View Full Version : Shut up about Barclay Perkins - Guinness’s Park Royal Brewery in 1949 – the brew hous

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26-01-2016, 07:38
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This is what you’ve been waiting for. A peek inside the room where the alchemy occurs. The brew house.

It sounds like a pretty grand affair:

“The Brew House.—The brew house, designed for a nominal output of 3,000 barrels per day, is arranged on the infusion method of mashing, the main plant consisting of six mash tuns arranged in line on the south side of the brew house, with four boiling coppers in line on the north side. Each brew requires about 20 hours to complete from the commencement of the mash to the running of the last worts to the fermenting house, which permits of only one brew per day.”
Journal of the Institute of Brewing Volume 55, Issue 5, 1949, page 281.
20 hours is long time for a brew in Britain. There were plenty of breweries that could get more than one brew a day through their kit. Guinness were known for having large mash tuns and 500 barrels certainly counts as large. Interesting that they had six mash tuns, but only four coppers. Which means that they couldn’t have been brewing at exactly the same time in all the mash tuns.

I believe something similar to this was true of many breweries:

“Normally, the six mash tuns are worked five days out seven, leaving two days for maintenance and adjustments, although during the war, they were worked 13 days out of 14 over long periods. This resulted in a heavy deferred maintenance programme to be dealt with after the war and which is only now nearing completion.”
Journal of the Institute of Brewing Volume 55, Issue 5, 1949, page 281.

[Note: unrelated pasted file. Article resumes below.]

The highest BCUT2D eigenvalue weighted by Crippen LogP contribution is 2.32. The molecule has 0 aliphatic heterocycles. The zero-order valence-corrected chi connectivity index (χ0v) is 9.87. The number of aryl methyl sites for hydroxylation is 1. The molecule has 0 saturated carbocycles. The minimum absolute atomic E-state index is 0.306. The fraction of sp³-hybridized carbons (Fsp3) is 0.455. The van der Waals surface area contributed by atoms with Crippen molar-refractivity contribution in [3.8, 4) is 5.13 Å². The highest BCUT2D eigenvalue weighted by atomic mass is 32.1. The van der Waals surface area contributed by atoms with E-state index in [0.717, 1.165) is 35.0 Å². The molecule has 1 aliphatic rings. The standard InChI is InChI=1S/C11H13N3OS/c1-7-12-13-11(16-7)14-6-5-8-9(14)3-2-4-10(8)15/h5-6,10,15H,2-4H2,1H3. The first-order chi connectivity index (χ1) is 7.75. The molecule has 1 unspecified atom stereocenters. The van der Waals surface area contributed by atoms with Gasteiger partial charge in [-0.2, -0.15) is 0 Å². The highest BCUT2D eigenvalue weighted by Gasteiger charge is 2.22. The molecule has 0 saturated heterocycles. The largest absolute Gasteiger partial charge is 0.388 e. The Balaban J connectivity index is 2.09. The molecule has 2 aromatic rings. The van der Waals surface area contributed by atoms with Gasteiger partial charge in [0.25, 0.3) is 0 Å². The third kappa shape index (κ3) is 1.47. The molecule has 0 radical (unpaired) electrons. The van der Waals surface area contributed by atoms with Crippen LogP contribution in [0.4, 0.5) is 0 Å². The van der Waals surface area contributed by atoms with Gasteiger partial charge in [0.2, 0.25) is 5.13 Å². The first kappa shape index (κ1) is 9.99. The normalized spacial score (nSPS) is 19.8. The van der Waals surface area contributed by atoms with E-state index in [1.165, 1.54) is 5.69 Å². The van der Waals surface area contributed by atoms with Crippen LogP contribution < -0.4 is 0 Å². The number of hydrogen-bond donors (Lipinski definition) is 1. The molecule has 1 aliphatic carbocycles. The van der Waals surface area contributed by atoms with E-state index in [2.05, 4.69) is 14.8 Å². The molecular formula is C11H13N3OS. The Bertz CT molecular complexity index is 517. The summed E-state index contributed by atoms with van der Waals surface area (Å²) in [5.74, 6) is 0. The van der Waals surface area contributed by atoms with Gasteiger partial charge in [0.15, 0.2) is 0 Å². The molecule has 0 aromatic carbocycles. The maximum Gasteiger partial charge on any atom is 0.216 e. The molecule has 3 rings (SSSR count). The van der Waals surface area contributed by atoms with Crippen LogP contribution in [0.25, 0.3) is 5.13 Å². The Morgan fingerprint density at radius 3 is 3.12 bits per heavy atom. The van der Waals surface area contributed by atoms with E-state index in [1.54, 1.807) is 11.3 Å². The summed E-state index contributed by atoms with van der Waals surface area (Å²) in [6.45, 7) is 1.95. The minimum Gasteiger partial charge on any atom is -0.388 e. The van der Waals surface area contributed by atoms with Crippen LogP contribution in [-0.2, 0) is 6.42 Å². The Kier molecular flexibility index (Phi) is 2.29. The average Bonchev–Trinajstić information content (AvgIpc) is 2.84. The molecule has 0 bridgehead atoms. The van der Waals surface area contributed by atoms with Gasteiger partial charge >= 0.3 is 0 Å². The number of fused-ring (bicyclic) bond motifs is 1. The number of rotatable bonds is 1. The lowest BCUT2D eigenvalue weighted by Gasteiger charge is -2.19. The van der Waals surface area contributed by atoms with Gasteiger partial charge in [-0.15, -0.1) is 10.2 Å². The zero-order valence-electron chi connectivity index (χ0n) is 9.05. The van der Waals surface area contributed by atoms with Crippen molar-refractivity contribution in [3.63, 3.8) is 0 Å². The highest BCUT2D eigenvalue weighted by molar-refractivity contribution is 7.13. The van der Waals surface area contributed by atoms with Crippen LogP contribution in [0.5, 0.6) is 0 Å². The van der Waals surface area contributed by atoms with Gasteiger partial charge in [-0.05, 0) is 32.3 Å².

A combination of heavy use and delayed maintenance and upgrades, left many breweries in urgent need of investment by the late 1940’s. It’s one of the reasons many breweries sold up in the 1950’s: getting the plant back into good order was too expensive. Easier to sell up and cash in.

Here’s a quick overview if their kit:

“Before dealing with the plant in detail, perhaps a brief description of the operations in the brewhouse will be of interest. Malt is transferred from the malt store by belt and delivered into a chain-link conveyor running above the six mash tuns. Each mash tun is a unit complete with its own weighing machine, whole malt hopper, malt mill, grist hopper and Steele's masher. The chain-link conveyor delivers the malt to the automatic weighing machine, the malt passing over a magnetic separator for removing pieces of iron and steel. From the automatic weigher, the malt is fed into a malt hopper large enough to take the requirements for one day's brew for one mash tun. Below the malt hopper is arranged the malt mill delivering the ground malt into the grist hopper below. The grist is fed into a Steele's masher, where it is mixed with the mashing liquor before being fed into the mash tun.”
Journal of the Institute of Brewing Volume 55, Issue 5, 1949, page 281.
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Steele’s mashers are still popular in British breweries. It must be one of the oldest bits of specialist kit still in use, originally being developed in the 1850’s. Fullers have one on both of their mash tuns, for example. It’s a very efficient way of thoroughly mixing the grain and water on their way into the mash tun. I’m amazed when I go to shiny, modern breweries and see they have internal paddles churning away inside their mash tun. Or, even worse, manually do the mixing with a wooden paddle (as Stone Liberty Station does). It seems like a step or two backwards.

Ah, this is how they got around having fewer coppers than mash tuns:

“The worts are run off from the mash tun from underneath the false bottom plate and delivered to the underback from where wort pumps deliver it either to the coppers, or if no copper is available, to the upperbacks. After the addition of hops and the usual boiling off in the copper, it is struck off into the hop back from where the worts are pumped up to wort coolers arranged at the top of the building. After the usual standing time, the worts are run down to the fermenting house.”
Journal of the Institute of Brewing Volume 55, Issue 5, 1949, page 281.
Upperback is as new term to me. Come across plenty of underbacks. And isn’t that interesting? They were still using open coolers. (Note the use of the correct term for cooler rather than the ridiculous coolship translation.)

Next we start looking at the same kit in ridiculous detail.

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